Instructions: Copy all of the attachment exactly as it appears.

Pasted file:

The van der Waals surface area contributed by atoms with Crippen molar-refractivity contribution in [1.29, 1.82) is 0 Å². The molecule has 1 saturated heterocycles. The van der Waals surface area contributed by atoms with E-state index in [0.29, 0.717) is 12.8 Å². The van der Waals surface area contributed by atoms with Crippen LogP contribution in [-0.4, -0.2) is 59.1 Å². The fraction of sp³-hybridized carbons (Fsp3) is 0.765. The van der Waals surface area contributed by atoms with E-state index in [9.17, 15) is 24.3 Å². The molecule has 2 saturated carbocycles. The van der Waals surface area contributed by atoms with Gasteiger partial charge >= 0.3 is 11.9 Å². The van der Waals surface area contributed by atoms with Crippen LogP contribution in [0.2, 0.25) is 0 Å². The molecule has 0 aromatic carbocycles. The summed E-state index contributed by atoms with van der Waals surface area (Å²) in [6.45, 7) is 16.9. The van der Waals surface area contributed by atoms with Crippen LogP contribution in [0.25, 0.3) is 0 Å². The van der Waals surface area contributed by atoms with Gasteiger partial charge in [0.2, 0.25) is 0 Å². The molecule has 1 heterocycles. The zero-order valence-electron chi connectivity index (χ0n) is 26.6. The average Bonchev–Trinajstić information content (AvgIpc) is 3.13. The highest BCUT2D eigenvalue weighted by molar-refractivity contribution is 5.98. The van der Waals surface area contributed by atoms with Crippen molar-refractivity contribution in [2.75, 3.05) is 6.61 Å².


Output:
The van der Waals surface area contributed by atoms with Crippen molar-refractivity contribution in [1.29, 1.82) is 0 Å². The molecule has 1 saturated heterocycles. The van der Waals surface area contributed by atoms with E-state index in [0.29, 0.717) is 12.8 Å². The van der Waals surface area contributed by atoms with Crippen LogP contribution in [-0.4, -0.2) is 59.1 Å². The fraction of sp³-hybridized carbons (Fsp3) is 0.765. The van der Waals surface area contributed by atoms with E-state index in [9.17, 15) is 24.3 Å². The molecule has 2 saturated carbocycles. The van der Waals surface area contributed by atoms with Gasteiger partial charge >= 0.3 is 11.9 Å². The van der Waals surface area contributed by atoms with Crippen LogP contribution in [0.2, 0.25) is 0 Å². The molecule has 0 aromatic carbocycles. The summed E-state index contributed by atoms with van der Waals surface area (Å²) in [6.45, 7) is 16.9. The van der Waals surface area contributed by atoms with Crippen LogP contribution in [0.25, 0.3) is 0 Å². The van der Waals surface area contributed by atoms with Gasteiger partial charge in [0.2, 0.25) is 0 Å². The molecule has 1 heterocycles. The zero-order valence-electron chi connectivity index (χ0n) is 26.6. The average Bonchev–Trinajstić information content (AvgIpc) is 3.13. The highest BCUT2D eigenvalue weighted by molar-refractivity contribution is 5.98. The van der Waals surface area contributed by atoms with Crippen molar-refractivity contribution in [2.75, 3.05) is 6.61 Å².